Bubbling Up —
Please Note: “And Now for Something Completely Different” is a new theme that will be dedicated to posts that are not directly related to fat. Until I develop a forum for posts like this, I’m going to use this forum to get things off my chest. These will not replace the fresh daily posts on fat subjects.
Dying is easy. Comedy is hard. Debating comedy is damn-near impossible.
I’ve tackled the subject of fat jokes on this blog many times, from Kathy Griffin to George Takei to Daniel Tosh, but each time I feel a bit uneasy about the entire process of critiquing comedy because it resides in such an awkward zone of free speech. Contemporary comedy (at least the hackneyed, undisciplined kind) seems to thrive on pushing the envelope and making its audience uncomfortable.
We can thank Lenny Bruce, Mort Sahl, and George Carlin (among so many others) for transitioning comedy from “Take my wife, please!” to constructive social commentary. And the best comedic commentary is the kind that simultaneously makes people squirm and think. The late Bill Hicks remains the gold standard, while Louis CK has taken up the mantle.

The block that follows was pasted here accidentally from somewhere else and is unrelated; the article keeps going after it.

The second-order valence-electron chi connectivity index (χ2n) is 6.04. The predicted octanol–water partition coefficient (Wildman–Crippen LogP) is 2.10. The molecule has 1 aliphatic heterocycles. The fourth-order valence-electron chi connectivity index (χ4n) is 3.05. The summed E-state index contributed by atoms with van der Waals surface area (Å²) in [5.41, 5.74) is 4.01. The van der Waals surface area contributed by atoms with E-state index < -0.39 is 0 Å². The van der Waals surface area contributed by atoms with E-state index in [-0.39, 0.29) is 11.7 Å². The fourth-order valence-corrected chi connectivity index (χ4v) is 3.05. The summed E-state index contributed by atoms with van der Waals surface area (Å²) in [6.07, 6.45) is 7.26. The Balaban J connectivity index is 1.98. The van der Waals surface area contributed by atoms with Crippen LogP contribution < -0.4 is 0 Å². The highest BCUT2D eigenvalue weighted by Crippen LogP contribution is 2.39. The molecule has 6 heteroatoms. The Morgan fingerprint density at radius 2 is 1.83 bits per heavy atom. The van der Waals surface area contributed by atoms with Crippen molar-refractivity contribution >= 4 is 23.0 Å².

So when I criticize people for making fat jokes, I try to gauge intent, which is about the worst way to criticize anything since the go-to rejoinder is “that wasn’t my intent!” But I think there are cases (e.g., Griffin, Takei and Tosh) where the intent is so egregious that it’s hard to draw any other conclusion than the fact that the joke in question was of the malicious hack variety — no intelligent subtext, just cruelty and a quick laugh.